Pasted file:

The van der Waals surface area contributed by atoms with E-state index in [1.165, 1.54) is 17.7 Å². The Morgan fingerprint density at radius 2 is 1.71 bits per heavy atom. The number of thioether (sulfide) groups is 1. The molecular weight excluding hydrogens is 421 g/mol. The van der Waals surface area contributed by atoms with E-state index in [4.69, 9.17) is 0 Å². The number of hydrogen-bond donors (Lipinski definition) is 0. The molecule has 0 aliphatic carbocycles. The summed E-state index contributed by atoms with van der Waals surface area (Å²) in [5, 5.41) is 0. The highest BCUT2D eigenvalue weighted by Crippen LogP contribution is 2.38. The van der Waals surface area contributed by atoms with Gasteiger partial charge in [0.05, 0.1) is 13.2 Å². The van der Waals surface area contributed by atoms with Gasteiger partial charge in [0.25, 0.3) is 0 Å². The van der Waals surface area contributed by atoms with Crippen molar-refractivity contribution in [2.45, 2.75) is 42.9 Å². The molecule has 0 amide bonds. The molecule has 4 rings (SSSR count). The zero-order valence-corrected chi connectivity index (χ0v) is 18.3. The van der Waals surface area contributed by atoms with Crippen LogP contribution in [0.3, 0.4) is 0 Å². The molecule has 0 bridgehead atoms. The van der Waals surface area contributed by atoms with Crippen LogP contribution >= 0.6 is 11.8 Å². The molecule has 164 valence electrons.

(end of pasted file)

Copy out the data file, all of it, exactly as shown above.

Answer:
The van der Waals surface area contributed by atoms with E-state index in [1.165, 1.54) is 17.7 Å². The Morgan fingerprint density at radius 2 is 1.71 bits per heavy atom. The number of thioether (sulfide) groups is 1. The molecular weight excluding hydrogens is 421 g/mol. The van der Waals surface area contributed by atoms with E-state index in [4.69, 9.17) is 0 Å². The number of hydrogen-bond donors (Lipinski definition) is 0. The molecule has 0 aliphatic carbocycles. The summed E-state index contributed by atoms with van der Waals surface area (Å²) in [5, 5.41) is 0. The highest BCUT2D eigenvalue weighted by Crippen LogP contribution is 2.38. The van der Waals surface area contributed by atoms with Gasteiger partial charge in [0.05, 0.1) is 13.2 Å². The van der Waals surface area contributed by atoms with Gasteiger partial charge in [0.25, 0.3) is 0 Å². The van der Waals surface area contributed by atoms with Crippen molar-refractivity contribution in [2.45, 2.75) is 42.9 Å². The molecule has 0 amide bonds. The molecule has 4 rings (SSSR count). The zero-order valence-corrected chi connectivity index (χ0v) is 18.3. The van der Waals surface area contributed by atoms with Crippen LogP contribution in [0.3, 0.4) is 0 Å². The molecule has 0 bridgehead atoms. The van der Waals surface area contributed by atoms with Crippen LogP contribution >= 0.6 is 11.8 Å². The molecule has 164 valence electrons.